Managing Open Source Complexity

By Eric Larson
November 19, 2008 | Comments: 1

Sean McGrath wrote a great article on the struggle for Open Source to manage complexity. It's a great insight because much of programming is managing complexity. This requirement has fostered "high level" languages and continues to be powerful concept that pushes the state of the art.

Open Source does have one tool it uses to manage complexity and that is competition. For a very long time, Apache was essentially synonymous with "web server". Now we have Lighttpd, Nginx and Cherokee. All these projects have their reasons for existing, but I'm sure the fact they couldn't simply mold Apache to their needs played a role. Starting from scratch is so appealing because it removes the complexity.

It is arguable whether starting or forking a project is the most efficient way of removing complexity. At the very least though it is one tactic. As Sean mentioned, the Open Source development process will end up increasing complexity. This is not an invalidation of the process, but rather a simple trade off. The question in my mind is what other tactics can mature Open Source projects use to help manage complexity? Is it a tooling issue or an organizational problem? I'd wonder if things like Distributed Version Control Systems and Bug Trackers might help in terms of reducing/increasing complexity. Are there other tools on the horizon to help calm the storm of complexity or is the issue just a fact of Open Source software? Hopefully bringing up the issue can help begin turning some of the many eyes towards finding the solution this "bug" of complexity.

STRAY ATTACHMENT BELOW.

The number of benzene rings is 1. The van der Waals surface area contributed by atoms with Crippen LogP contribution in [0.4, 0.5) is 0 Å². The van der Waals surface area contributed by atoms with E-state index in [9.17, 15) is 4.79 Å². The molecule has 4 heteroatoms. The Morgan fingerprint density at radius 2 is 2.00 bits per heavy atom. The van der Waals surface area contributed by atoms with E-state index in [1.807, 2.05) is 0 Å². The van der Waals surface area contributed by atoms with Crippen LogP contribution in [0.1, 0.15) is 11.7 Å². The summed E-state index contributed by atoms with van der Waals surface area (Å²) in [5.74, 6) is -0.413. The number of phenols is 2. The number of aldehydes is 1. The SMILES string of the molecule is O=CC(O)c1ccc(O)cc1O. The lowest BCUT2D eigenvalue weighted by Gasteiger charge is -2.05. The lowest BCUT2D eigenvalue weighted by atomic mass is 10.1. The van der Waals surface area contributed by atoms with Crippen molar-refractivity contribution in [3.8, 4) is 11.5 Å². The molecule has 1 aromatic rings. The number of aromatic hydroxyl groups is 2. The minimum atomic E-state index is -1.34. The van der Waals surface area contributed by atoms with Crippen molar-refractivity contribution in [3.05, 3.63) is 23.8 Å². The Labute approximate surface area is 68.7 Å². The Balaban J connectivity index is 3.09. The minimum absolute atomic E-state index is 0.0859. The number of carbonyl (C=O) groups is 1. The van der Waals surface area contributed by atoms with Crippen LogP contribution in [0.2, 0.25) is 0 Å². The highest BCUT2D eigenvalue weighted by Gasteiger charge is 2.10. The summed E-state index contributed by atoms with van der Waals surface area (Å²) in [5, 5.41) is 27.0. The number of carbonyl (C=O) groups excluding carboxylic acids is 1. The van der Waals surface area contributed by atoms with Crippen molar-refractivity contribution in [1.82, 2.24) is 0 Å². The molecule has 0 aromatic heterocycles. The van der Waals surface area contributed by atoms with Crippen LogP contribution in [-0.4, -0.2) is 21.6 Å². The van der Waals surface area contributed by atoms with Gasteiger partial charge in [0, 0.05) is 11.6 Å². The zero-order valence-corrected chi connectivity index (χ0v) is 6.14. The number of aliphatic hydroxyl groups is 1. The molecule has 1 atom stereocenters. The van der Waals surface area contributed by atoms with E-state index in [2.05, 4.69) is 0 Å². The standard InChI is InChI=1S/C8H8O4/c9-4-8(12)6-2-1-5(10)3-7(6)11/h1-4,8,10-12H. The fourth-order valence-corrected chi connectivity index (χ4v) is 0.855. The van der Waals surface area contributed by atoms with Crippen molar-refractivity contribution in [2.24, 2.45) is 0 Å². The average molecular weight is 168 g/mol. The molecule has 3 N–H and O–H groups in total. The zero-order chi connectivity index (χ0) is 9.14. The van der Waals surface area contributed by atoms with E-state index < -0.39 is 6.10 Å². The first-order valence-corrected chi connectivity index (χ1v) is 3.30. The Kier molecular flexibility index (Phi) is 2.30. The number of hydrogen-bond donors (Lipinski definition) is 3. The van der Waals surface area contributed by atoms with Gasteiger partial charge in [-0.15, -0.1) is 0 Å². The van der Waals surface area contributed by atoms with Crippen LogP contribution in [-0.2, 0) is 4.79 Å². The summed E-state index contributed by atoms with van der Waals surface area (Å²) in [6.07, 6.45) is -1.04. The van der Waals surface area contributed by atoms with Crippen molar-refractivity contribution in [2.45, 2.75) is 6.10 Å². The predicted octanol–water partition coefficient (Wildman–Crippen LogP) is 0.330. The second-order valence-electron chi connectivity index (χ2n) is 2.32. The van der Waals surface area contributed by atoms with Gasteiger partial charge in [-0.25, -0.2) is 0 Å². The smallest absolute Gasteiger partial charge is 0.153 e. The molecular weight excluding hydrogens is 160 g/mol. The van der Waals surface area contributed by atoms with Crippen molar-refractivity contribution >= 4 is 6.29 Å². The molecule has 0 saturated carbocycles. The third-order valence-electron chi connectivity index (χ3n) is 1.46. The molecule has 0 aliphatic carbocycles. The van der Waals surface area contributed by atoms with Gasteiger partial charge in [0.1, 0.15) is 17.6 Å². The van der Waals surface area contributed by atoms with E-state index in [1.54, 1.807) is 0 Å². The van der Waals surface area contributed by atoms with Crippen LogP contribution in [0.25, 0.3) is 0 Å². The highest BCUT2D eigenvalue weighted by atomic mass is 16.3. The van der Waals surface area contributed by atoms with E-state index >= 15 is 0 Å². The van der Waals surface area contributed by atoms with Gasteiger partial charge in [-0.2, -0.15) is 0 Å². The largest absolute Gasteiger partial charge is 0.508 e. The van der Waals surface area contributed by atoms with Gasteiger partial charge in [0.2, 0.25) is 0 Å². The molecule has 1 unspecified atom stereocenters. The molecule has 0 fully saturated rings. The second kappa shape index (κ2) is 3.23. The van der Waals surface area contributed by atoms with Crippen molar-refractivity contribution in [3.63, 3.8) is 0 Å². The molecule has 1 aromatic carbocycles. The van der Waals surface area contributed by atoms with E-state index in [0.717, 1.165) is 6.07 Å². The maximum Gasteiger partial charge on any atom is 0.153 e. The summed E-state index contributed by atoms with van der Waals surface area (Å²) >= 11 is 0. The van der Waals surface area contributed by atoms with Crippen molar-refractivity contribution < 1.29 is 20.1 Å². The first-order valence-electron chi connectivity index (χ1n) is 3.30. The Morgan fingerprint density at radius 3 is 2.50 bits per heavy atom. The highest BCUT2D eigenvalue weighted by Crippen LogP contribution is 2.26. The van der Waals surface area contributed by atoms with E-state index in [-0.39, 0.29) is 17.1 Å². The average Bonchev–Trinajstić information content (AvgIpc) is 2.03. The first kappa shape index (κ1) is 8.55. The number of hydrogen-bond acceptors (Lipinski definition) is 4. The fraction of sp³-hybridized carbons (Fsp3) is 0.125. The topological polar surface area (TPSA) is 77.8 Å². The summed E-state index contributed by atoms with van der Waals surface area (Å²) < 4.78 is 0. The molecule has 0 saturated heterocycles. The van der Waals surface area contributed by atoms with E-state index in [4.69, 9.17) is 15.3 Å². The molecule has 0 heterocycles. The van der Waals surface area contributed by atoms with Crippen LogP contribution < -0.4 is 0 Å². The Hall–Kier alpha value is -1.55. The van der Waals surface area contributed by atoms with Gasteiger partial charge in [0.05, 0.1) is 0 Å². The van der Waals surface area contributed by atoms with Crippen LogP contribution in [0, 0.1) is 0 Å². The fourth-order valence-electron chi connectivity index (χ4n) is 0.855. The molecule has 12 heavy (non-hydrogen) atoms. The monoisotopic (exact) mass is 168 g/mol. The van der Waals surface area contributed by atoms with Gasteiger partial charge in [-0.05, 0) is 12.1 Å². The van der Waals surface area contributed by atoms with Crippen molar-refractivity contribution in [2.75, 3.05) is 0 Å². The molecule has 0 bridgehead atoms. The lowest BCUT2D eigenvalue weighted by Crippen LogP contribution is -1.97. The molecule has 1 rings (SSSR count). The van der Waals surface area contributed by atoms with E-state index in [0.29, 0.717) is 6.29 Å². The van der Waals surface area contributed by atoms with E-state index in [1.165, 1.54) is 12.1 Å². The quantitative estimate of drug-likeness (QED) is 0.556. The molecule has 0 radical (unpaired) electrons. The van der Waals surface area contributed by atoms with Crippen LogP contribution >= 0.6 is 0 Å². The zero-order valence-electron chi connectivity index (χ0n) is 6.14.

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1 Comment

There is also the question of complexity versus perceived complexity. You perceive complexity because you are aware of the multitude of available web servers. This is arguably the result of better distribution of knowledge.

In fact, when the Apache web server was released in 1995, there were many other web servers in use. Eg. the NCSA httpd (c1993 ?), CERN httpd (1991), NaviServer (1994), Sun (pre-1995) and many others including various Perl modules and custom implementations. In fact according to the Netcraft Survey, in 1995, nearly 40% of all servers were a bundle of miscellaneous "Other" servers.

Today, "Other" is less than 10%, so it seems that the number of different servers in use has in fact dropped since then as Apache and Microsoft have come to hold over 80% of the server market between them.

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